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View of Cairn H from the west side. The mound was excavated by Joseph Raftery in 1943.

Loughcrew - Cairn H

Cairn H is, in some respects, one of the most interesting of the cairns at Loughcrew. The monument has a typical cruciform chamber constructed within a kerbed mound of about sixteen meters in diameter. There are some beautifully executed megalithic art within the chamber: a set of three spirals on the sillstone covering the entrance to the right-hand recess, seems to anticipate the Entrance Stone at Newgrange.

The chamber of Cairn H.
Looking south across the chamber of Cairn H from the right-hand recess.

Eugene Conwell, a local school teacher, excavated Cairn H in 1865, and made many finds, both from the neolithic and from a much later period of reuse during the Iron age. He came back again in 1868 to resieve his spoil from the dig. You can read Conwell's excavation which lists his finds on the following page.

Raftery Excavations 

In 1943 Joseph Raftery of the National museum excavated the monument, and his finds ( which are still unpublished ) led him to conclude that this monument was, in fact, constructed in the Iron Age, mainly because he found many more carved bone slips at the foundation levels.

Excavations at Cairn H by Joseph Raftery.
Excavations at Cairn H by Joseph Raftery in 1943 turned up hundreds of bone slips carved during the Iron and medieval ages.
Cairn I at Loughcrew photographed by W. A. Green. The mound of Cairn H is visible about 200 meters away.
Cairn I at Loughcrew photographed by W. A. Green. The mound of Cairn H is visible about 200 meters away. Photo © NMNI; color added by the Fr. O'Flanagan History Group.

New radiocarbon dates from Loughcrew

The most famous artefacts uncovered at the Loughcrew megalithic cemetery in Co. Meath, Ireland, are the over 4,000 cattle bone slips that were discovered during excavations of Cairn H by Eugene Conwell in the 1860s and Joseph Raftery in 1943. These bone flakes were retrieved from the sockets of two different orthostats and may represent 500 to 600 original pieces, 150 of which were decorated with La Tène style carvings.

It is the intricate carvings on these highly-polished and carefully-worked slips that have attracted particular interest. Thirteen of the flakes appear to have originally formed part of bone combs; however, the use of these combs and the function of the rest of the flakes remain unclear.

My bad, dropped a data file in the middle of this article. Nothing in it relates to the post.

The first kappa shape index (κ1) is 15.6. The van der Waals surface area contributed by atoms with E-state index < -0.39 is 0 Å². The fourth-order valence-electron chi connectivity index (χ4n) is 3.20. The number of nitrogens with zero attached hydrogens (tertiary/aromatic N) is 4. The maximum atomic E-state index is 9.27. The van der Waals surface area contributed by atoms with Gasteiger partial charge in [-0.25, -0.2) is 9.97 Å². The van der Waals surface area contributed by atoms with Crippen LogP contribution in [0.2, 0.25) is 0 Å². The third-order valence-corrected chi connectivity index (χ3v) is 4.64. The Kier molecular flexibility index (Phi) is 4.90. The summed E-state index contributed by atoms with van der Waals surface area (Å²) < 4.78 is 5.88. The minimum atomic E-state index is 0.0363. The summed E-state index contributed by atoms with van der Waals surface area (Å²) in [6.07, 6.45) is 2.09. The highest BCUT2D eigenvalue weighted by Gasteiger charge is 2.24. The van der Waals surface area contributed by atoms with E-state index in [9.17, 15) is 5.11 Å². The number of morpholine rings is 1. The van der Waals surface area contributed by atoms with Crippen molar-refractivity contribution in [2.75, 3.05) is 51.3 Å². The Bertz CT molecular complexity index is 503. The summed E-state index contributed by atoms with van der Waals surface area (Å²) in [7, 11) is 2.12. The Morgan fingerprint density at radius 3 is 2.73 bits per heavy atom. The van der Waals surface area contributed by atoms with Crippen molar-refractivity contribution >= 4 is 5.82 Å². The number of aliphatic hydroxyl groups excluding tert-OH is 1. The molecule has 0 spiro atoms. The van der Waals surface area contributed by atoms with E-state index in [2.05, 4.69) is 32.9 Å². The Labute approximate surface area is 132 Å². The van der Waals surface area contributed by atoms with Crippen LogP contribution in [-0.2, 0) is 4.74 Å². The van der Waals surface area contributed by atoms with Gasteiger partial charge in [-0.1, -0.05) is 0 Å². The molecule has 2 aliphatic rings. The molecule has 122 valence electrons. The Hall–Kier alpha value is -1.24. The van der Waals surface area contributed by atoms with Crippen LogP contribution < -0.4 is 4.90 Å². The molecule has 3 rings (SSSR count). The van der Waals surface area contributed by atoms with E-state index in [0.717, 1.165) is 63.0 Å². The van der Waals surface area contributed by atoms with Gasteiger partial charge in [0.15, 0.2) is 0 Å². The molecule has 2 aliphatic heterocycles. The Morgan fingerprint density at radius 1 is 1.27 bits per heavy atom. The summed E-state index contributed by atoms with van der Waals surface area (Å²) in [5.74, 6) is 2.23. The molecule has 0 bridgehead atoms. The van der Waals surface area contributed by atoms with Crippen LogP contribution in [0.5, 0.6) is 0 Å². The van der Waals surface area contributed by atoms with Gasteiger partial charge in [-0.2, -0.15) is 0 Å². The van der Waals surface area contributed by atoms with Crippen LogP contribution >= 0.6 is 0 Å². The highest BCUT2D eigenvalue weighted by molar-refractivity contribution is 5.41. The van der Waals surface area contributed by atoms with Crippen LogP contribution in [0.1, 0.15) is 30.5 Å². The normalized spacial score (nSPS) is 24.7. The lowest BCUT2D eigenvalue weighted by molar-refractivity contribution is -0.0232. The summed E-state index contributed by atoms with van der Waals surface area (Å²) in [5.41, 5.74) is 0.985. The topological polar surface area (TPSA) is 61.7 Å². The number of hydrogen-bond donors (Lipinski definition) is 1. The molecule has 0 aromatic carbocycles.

Somehave argued that the bone flakes may have been trial pieces belonging to a bronze smith, knives accompanying burials in the tomb, or the remains of a Celtic craftsman’s workshop. It has also been suggested that the flakes served a ritual purpose and that their deposition within the tomb was associated with Iron Age ritual activity at the site.

The combination of the Iron Age-style carvings and the stratigraphic evidence led Joseph Raftery to argue that Cairn H must itself have been constructed in the Iron Age. However, the Neolithic and Early Bronze Age deposits found within the tomb make this exceedingly unlikely, and it is now generally agreed that the finds represent subsequent activity during the Iron Age.

Though we may never know for certain what motivated the burial of these bone slips or why they were carved in the first place, the other artefactual evidence from the tomb does indicate a Neolithic construction date for Cairn H. This was later followed either by the intentional disturbance of the tomb and its orthostats, or by an unintended partial collapse of the structure. The carved slips would then have been placed within the orthostat sockets, after which the orthostats would have been reset in place.

Mara Vejby 

The chamber of Cairn H.
Megalithic spirals on the sillstone blocking the right-hand recess within the chamber of Cairn H.


Martin Brennan's research demonstrated that most of the functioning Loughcrew cairns express interest in astronomical events. Brennan found that the axis of Cairn H is oriented to a sunrise in the south-east about a month after the Autumn equinox, signalling that the November cross quarter day is approaching.

Some two weeks before Samhain (the original, ancient Halloween), the sun illuminates the panel at the back of Cairn H before moving into the chamber of Cairn L next door. It goes without saying that the movements and cycles of the moon can also be studied from this suite of monuments.

Looking out from the chamber of Cairn H along the passage.

Human remains

Conwell records two fairly extensive investigations of the monument: the first in September 1865, when the passage and chamber were dug out. The second visit took place in June I868, when the spoil-heap of the earlier excavation was carefully sifted.

From the passage and crypts of this cairn we collected, and have preserved for anatomical examination a large trunk full of human bones, many in a charred state, and apparently having belonged to individuals of various ages and sexes.

A deposit of bones, three feet thick, in a fragmentary state, nearly all showing evidences of having been burnt, was found in the passage. Mixed in with this deposit were several pieces of white quartz. The right-hand recess contains a stone basin.

Autumn equinox sunrise viewed from Cairn H.
Autumn equinox sunrise viewed from Cairn H.